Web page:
(Washington, DC) - African leaders attending the African Union summit in Addis Ababa on February 1-2, 2008 should call for an independent inquiry into post-election violence and election fraud in Kenya, Human Rights Watch said in a letter to the African Union Commission's chairman, Alpha Oumar Konaré.
Human Rights Watch also called on AU heads of state to avoid steps that could be seen to undermine the mediation efforts under way in Kenya.
"African leaders should urge Kibaki to support an independent inquiry into the election fraud that sparked the violence in Kenya," said Georgette Gagnon, Africa director at Human Rights Watch. "The African Union should also insist that those responsible on all sides for inciting and organizing the horrendous violence be investigated and held accountable."
Hundreds of people have died, and hundreds of thousands of others have been displaced and are in urgent need of protection following the disputed presidential elections on December 27. International and domestic observers concluded that the presidential poll was marred by serious fraud, particularly by the ruling party.
Human Rights Watch researchers in Kenya have documented the violence that has ensued. In the western city of Kisumu, a stronghold of the political opposition, police carried out dozens of extrajudicial killings and used excessive force in response to legitimate protest. Excessive force and extra-judicial killings continue.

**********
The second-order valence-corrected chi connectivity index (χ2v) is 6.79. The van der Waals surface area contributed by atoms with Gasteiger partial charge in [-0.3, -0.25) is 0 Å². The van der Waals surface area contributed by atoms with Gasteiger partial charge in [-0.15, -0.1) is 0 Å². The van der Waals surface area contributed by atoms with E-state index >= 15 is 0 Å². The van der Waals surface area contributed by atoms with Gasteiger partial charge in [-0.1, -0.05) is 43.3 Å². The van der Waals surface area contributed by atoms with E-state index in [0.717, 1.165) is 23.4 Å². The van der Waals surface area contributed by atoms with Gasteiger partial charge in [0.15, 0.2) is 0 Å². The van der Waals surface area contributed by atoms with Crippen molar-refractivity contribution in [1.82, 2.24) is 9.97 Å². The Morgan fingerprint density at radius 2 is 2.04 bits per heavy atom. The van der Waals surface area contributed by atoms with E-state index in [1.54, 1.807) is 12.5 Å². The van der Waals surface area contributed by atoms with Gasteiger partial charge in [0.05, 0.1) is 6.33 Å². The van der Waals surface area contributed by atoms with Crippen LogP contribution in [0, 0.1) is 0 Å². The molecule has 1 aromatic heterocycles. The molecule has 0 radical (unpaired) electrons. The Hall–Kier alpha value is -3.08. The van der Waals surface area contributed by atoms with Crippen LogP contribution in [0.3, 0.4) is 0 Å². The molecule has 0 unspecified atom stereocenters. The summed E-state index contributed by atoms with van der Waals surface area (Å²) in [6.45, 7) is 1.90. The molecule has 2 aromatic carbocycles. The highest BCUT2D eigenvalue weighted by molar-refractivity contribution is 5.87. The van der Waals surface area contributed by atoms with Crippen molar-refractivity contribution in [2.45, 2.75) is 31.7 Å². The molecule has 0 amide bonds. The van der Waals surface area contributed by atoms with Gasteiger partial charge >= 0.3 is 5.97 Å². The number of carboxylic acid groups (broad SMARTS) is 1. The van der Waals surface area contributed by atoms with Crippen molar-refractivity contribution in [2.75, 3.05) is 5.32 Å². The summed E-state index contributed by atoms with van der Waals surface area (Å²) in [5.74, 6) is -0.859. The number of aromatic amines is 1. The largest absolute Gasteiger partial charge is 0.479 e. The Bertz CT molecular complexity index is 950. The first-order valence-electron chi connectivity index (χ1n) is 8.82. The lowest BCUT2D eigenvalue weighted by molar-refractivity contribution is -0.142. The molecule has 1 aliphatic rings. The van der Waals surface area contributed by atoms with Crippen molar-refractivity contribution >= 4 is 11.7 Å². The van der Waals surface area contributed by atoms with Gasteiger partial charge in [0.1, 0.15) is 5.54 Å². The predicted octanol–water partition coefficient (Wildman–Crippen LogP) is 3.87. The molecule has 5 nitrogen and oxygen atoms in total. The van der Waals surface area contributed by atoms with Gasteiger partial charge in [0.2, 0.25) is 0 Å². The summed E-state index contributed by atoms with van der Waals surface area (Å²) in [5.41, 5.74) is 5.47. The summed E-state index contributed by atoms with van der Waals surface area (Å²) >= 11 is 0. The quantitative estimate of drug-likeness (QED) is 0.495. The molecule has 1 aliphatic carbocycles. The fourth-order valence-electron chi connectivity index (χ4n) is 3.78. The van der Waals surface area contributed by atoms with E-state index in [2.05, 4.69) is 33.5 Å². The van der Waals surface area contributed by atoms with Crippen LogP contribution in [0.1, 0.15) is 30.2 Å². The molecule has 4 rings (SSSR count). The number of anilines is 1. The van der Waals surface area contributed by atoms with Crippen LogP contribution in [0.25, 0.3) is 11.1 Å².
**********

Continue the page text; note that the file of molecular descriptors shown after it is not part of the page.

In the past few days, Kenya has moved more deeply into a cycle of violence that may prove hard to contain. Human Rights Watch has documented how community elders and local opposition leaders in the Rift Valley incited and organized violence against ethnic Kikuyu families and individuals perceived to be ruling party supporters. In retaliation, pro-government militia have killed and burned out of their homes members of other communities, notably Kalenjin and Luo. Much of this violence reflects deeply rooted grievances over land and perceived marginalization that successive Kenyan governments have failed to address. But the rigged elections sparked the violence that is now tearing apart the country.
Urgent action should be taken to identify and investigate those responsible for the ongoing violence, including those on all sides responsible for funding and facilitating militias.
Moderate journalists and rights activists have received credible death threats for speaking out against the violence.
"African leaders should tell both Kibaki and the opposition that a full, transparent investigation is urgently needed to end this crisis," said Gagnon.